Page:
Biologic and Conventional Systemic Therapies Show Similar Safety and Efficacy in Elderly and Adult Patients With Moderate to Severe Psoriasis
August 2015 | Volume 14 | Issue 8 | Original Article | 846 | Copyright © 2015
Caren Garber BA,a,b Natalia Plotnikova MD,a Shiu-chung Au MD,a Eric P Sorensen BS,a Alice Gottlieb MD PhDa,b
aDepartment of Dermatology, Tufts Medical Center, Boston, MA
bTufts University School of Medicine, Boston, MA
BACKGROUND/OBJECTIVE: Despite the aging population, few studies have documented the treatment of geriatric psoriasis. The purpose of this study is to compare the efficacy, safety, and prescribing patterns of biologics and conventional systemic medications in elderly versus adult psoriasis.
METHODS: All patient visits coded for psoriasis or psoriatic arthritis (ICD-9 696.1 or 696.0) at the Tufts Medical Center General Dermatology Clinic from January 1, 2008, to March 1, 2015 were included in this retrospective cohort study. The outcome measure used was the validated simple-measure for assessing psoriasis activity (S-MAPA), the product of the physician’s global assessment and the body surface area.
RESULTS: 194 patients who underwent 278 treatment courses were included in the study. 48 patients were included in the elderly cohort (≥ 65 years old) and 146 in the adult cohort (18-64 years old). There was no significant difference in S-MAPA improvement at 12 weeks between the two cohorts when treated with biologics (42.92% improvement in adults, 48.77% in elderly; P=0.498) or conventional systemics (43.96% and 51.82%, respectively; P=0.448). Within the elderly cohort, there was no significant difference in efficacy of biologics versus conventional systemics at any time point. Topical prescription rates were significantly higher in the elderly cohort (P=0.004) while biologic prescription rates were significantly lower (P=0.014) despite the same baseline S-MAPA in both age groups. For both biologics and conventional systemics, there was no statistically significant intergroup difference in the rate of adverse events (P=0.322 for biologics; P=0.581 for conventional systemics) or infection (P=0.753 for biologics; P=0.828 for conventional systemics). Within the elderly cohort, there was a higher rate of adverse events with conventional systemic treatment than with biologic treatment (P=0.033).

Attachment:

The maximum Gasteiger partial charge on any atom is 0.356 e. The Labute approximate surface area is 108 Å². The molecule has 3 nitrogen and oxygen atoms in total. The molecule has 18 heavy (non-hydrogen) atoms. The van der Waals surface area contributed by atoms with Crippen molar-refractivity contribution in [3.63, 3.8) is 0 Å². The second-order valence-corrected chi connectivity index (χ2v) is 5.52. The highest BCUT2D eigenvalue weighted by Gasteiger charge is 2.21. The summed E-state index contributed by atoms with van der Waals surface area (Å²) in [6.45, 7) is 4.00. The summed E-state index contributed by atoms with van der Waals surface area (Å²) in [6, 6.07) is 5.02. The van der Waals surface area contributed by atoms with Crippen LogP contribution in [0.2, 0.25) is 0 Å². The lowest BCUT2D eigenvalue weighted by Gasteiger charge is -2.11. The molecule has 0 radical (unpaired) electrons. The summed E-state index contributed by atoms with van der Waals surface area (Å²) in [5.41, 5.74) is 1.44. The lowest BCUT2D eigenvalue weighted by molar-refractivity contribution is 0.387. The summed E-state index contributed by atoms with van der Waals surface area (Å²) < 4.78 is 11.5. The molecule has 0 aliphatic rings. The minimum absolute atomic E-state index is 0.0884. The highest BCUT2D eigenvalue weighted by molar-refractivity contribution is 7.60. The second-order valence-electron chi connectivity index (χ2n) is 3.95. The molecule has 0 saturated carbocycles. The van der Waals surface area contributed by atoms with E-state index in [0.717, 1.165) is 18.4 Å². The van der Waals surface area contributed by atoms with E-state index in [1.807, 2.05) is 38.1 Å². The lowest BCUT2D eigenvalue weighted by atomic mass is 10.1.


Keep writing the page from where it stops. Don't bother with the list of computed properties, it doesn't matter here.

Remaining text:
CONCLUSIONS: This study provides preliminary evidence to suggest that biologic and conventional systemic therapies are similarly safe and effective in the elderly and nonelderly cohorts. Within the elderly population, biologics may be a safer option than conventional systemic agents.
J Drugs Dermatol. 2015;14(8):846-852.
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The elderly represent a significant proportion of psoriasis vulgaris patients due to the chronic nature of the disease and its bimodal incidence with a second peak near the seventh decade of life.1 An estimated 3-10% of psoriatic patients are currently ≥ 70 years old.2,3 However, by the year 2050, the population aged 65 and older is projected to nearly double.4 In spite of this, limited data are published regarding the features and management of geriatric psoriasis.2
Increased medical comorbidities, concerns about polypharmacy and interactions, altered pharmacokinetics, and the lack of supporting data make the use of systemic medications in the elderly especially challenging.2,3 As a result, physicians tend to overprescribe topical medications in this population even when systemic agents are indicated, leading to inadequate management of a large proportion of their geriatric psoriasis patients.5 The purpose of this study is to compare efficacy, safety, and prescribing patterns of conventional systemic and biologic medications in the elderly to that in adults in order to guide physicians in the treatment of geriatric psoriasis.
In this retrospective observational cohort study, analysis was performed on a database of psoriasis patient visits to the Department of Dermatology at Tufts Medical Center, a tertiary care center in the Northeastern United States. The dermatology clinic has approximately 19,000 dermatology visits and 3,600 new patient encounters annually6 and it serves as a psoriasis referral center for the greater community.